I saw an article about a year ago where the manager of the Pussycat Dolls, which is kind of this like striptease band, girl band, said, oh well, the girls are totally third-wave feminist. This is what third-wave feminism is about. Like you don't get to use that word. You don't get to say that something is feminist as a way to sell back sexism to women, as a way to further consumerist ideas. It's really incredible, but it's really effective, right? Like it's an incredibly effective tool. One of the funniest things I saw was that the fastest-growing form of plastic surgery is the designer vaginas, the labiaplasties and the replaced hymens and all of this sort of stuff. And if you look at the press releases from a lot of these places, they use feminist language. They say things like women now have equal sexual rights, so cut your labia off. You know, it doesn't really make sense, but they know that that's a great way to think that they're woman-friendly. And you see that a lot, I think.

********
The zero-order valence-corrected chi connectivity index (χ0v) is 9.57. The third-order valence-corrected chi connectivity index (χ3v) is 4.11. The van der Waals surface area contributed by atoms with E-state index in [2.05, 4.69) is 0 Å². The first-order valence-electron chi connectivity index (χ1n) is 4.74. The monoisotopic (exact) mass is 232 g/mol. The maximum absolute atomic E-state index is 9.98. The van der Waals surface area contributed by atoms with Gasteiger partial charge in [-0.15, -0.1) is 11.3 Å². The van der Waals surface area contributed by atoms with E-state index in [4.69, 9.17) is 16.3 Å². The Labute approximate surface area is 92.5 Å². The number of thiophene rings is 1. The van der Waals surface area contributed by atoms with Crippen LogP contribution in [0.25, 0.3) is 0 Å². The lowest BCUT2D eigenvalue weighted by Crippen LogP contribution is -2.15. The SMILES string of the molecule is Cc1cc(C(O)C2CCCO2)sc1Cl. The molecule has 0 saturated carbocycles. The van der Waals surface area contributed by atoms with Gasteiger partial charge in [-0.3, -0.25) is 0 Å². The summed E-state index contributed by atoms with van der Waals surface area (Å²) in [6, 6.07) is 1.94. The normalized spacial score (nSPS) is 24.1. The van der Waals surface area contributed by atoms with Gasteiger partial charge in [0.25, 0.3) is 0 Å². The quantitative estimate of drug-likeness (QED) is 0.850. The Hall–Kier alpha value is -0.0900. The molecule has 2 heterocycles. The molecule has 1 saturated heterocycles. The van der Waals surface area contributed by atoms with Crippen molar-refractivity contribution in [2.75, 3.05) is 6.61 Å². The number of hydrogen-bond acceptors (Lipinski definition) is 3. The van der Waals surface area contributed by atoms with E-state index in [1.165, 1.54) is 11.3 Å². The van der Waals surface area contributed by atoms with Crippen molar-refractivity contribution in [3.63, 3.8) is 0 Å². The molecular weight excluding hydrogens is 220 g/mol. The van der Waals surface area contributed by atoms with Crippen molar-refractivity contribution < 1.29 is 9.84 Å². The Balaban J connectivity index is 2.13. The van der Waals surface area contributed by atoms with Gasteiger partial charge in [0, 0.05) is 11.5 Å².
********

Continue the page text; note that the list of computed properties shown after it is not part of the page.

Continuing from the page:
Question: Will Sarah Palin’s legacy impact how future female candidates are viewed?
Jessica Valenti: I hope not, but yes. Yeah, I do. I mean, I think that the election and watching Sarah Palin and Hillary Clinton and the way they were treated was a really, really interesting moment. And it was bad for both of them. You know, as much as I disagree with Sarah Palin, there's no denying that she was the victim of sexism over and over again in the campaign. But what you kind of saw happening was that both Sarah Palin and Hillary Clinton filled these models of femininity, like whereas Hillary was like the ball-busting -- what was it? -- the takeout that her voice reminds me of taking out the trash. She was like the ball-busting man hater, and Sarah Palin was the male-friendly like sex symbol. And neither of those are really great, accurate, realistic, nuanced, complex models of what it means to be a woman, or what it means to be a woman in politics. But that's what they were stuck with, and I think that we're going to continue to see those kinds of narratives when it comes to women in powerful positions, that people aren't comfortable thinking of women as people, right? Like we're not people, we're women, and that means something completely different, especially when you have power.
Recorded December 11, 2009